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7 MENTORING LESSONS FROM THE MOST UNDERRATED MENTOR: MOM!

The simple yet fundamental approach to nurturing growth

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Photo by Liv Bruce on Unsplash

This article received an Honorary Mention in the 2020 Writer’s Digest Awards.

A new client calls. The assignment in question is different from anything I’ve done before and I’m trying to figure out what to quote.

Whom do I call?

Mom!

But she’s not a writer and she’s never submitted a proposal in her life! Yet, she knows exactly when I’m selling myself short and when a figure is unlikely to fly with a client.

When you think of a mentor, you usually think of someone at the workplace, someone more experienced at what you do and someone who can influence others to engage with you.

My mother does not fit any of these bills. Nevertheless, no matter what the endeavor, Mom has always been my best mentor.

On this Mother’s Day, I stop and ponder on what makes mothers such fantastic mentors and the lessons we can learn to make us so.

Moms Knows Us Best!

Even though mom may not knows the ‘market’ I operate in, she knows me inside out. That’s how she knows in her gut what I am worth and what I can quote.

Objective experience is not always the number one factor in determining your ability to mentor. It’s equally or more important to know your mentee as well as you know the scenario she operates in. 

Mentoring Lesson #1:

Subjectivity — how finely tuned you are to the person in question — determines how accurate you are about what’s right for them in any given scenario.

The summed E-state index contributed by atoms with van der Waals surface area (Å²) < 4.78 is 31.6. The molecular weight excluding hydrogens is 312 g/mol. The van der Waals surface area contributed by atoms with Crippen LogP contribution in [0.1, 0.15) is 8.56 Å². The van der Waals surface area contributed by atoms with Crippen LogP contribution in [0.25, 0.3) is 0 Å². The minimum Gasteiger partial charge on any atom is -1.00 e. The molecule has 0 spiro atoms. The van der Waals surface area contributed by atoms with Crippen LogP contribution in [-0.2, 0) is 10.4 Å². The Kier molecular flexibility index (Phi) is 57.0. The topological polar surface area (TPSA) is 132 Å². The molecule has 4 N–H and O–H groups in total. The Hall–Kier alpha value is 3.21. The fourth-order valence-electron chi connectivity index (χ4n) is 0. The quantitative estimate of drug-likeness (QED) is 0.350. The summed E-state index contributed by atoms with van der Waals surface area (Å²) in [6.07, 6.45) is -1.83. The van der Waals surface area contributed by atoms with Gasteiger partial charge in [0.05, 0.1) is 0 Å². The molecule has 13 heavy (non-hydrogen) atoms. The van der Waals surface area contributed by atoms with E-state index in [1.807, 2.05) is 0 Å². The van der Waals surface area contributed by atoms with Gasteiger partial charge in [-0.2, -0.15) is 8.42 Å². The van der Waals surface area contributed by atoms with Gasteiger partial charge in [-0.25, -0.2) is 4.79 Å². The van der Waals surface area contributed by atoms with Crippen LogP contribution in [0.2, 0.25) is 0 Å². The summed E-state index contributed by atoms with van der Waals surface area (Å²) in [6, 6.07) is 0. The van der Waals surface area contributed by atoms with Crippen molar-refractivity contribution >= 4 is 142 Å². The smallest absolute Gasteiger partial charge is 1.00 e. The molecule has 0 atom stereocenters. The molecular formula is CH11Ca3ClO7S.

Moms Care!

Mom is interested in not just the big things, but also the million little ones that make up a day. If I’m telling someone about a conversation I had, typically I will only share the upshot – because I know that’s all they care about. But with Mom, I can start at the beginning. “I wanted to get in touch with so and so and I was trying to figure out how I would reach them and then I remembered someone who knows them….” And so on. Mom will listen to every little detail. This deep level of patience and care makes mothers treasured mentors.

Today the most successful start-ups are in a position to choose their investors. For sure they would go with someone who cares about more than just the ROI.

Photo by rawpixel on Unsplash

Mentoring Lesson #2:

Mentoring requires genuine interest and a deep personal connect

that reaches far beyond the bottom line.

Moms Dream Big — For Us!

Olympic athletes thank their mothers for their achievements, the Prime Minister of the world’s largest democracy seeks his mother’s blessings on every birthday, and a celebrated film director, Sanjay Bhansali, breaks tradition and adopts his mother’s name, Leela, as his middle name in gratitude.

Although she’d never been educated out of Mumbai, my mother wanted for me to go to a top US university – with a scholarship. In her way, she dreamt big for me, when I was perhaps too young to do so myself, and that dream changed my life.